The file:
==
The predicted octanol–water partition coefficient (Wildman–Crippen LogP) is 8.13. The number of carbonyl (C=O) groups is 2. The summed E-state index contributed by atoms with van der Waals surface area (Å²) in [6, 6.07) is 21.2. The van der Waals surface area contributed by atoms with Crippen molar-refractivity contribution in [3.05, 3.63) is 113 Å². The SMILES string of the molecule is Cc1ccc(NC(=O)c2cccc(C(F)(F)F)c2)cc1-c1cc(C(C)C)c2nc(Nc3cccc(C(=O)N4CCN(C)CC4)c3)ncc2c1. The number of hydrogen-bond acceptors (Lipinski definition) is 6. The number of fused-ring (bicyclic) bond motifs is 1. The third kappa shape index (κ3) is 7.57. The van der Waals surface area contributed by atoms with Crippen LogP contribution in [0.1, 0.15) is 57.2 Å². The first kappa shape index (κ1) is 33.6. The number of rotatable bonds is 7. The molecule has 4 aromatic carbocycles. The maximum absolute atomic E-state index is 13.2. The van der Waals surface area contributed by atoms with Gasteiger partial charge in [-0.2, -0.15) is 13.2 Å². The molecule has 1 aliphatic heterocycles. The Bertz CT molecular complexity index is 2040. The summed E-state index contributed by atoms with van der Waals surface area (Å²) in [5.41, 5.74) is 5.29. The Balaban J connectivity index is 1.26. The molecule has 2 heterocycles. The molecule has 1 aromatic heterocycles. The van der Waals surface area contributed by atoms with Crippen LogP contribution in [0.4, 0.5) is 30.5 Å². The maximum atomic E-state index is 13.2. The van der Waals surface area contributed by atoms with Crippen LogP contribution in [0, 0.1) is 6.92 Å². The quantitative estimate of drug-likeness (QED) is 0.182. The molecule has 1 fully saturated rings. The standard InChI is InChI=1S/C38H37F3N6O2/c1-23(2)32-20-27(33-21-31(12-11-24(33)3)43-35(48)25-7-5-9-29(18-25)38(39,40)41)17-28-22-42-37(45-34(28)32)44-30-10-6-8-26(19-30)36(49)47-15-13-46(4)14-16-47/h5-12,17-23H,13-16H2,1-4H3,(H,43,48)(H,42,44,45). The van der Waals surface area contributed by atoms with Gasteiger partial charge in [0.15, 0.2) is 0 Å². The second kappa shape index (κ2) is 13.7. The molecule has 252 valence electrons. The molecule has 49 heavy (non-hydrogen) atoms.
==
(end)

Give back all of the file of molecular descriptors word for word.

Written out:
The predicted octanol–water partition coefficient (Wildman–Crippen LogP) is 8.13. The number of carbonyl (C=O) groups is 2. The summed E-state index contributed by atoms with van der Waals surface area (Å²) in [6, 6.07) is 21.2. The van der Waals surface area contributed by atoms with Crippen molar-refractivity contribution in [3.05, 3.63) is 113 Å². The SMILES string of the molecule is Cc1ccc(NC(=O)c2cccc(C(F)(F)F)c2)cc1-c1cc(C(C)C)c2nc(Nc3cccc(C(=O)N4CCN(C)CC4)c3)ncc2c1. The number of hydrogen-bond acceptors (Lipinski definition) is 6. The number of fused-ring (bicyclic) bond motifs is 1. The third kappa shape index (κ3) is 7.57. The van der Waals surface area contributed by atoms with Crippen LogP contribution in [0.1, 0.15) is 57.2 Å². The first kappa shape index (κ1) is 33.6. The number of rotatable bonds is 7. The molecule has 4 aromatic carbocycles. The maximum absolute atomic E-state index is 13.2. The van der Waals surface area contributed by atoms with Gasteiger partial charge in [-0.2, -0.15) is 13.2 Å². The molecule has 1 aliphatic heterocycles. The Bertz CT molecular complexity index is 2040. The summed E-state index contributed by atoms with van der Waals surface area (Å²) in [5.41, 5.74) is 5.29. The Balaban J connectivity index is 1.26. The molecule has 2 heterocycles. The molecule has 1 aromatic heterocycles. The van der Waals surface area contributed by atoms with Crippen LogP contribution in [0.4, 0.5) is 30.5 Å². The maximum atomic E-state index is 13.2. The van der Waals surface area contributed by atoms with Crippen LogP contribution in [0, 0.1) is 6.92 Å². The quantitative estimate of drug-likeness (QED) is 0.182. The molecule has 1 fully saturated rings. The standard InChI is InChI=1S/C38H37F3N6O2/c1-23(2)32-20-27(33-21-31(12-11-24(33)3)43-35(48)25-7-5-9-29(18-25)38(39,40)41)17-28-22-42-37(45-34(28)32)44-30-10-6-8-26(19-30)36(49)47-15-13-46(4)14-16-47/h5-12,17-23H,13-16H2,1-4H3,(H,43,48)(H,42,44,45). The van der Waals surface area contributed by atoms with Gasteiger partial charge in [0.15, 0.2) is 0 Å². The second kappa shape index (κ2) is 13.7. The molecule has 252 valence electrons. The molecule has 49 heavy (non-hydrogen) atoms.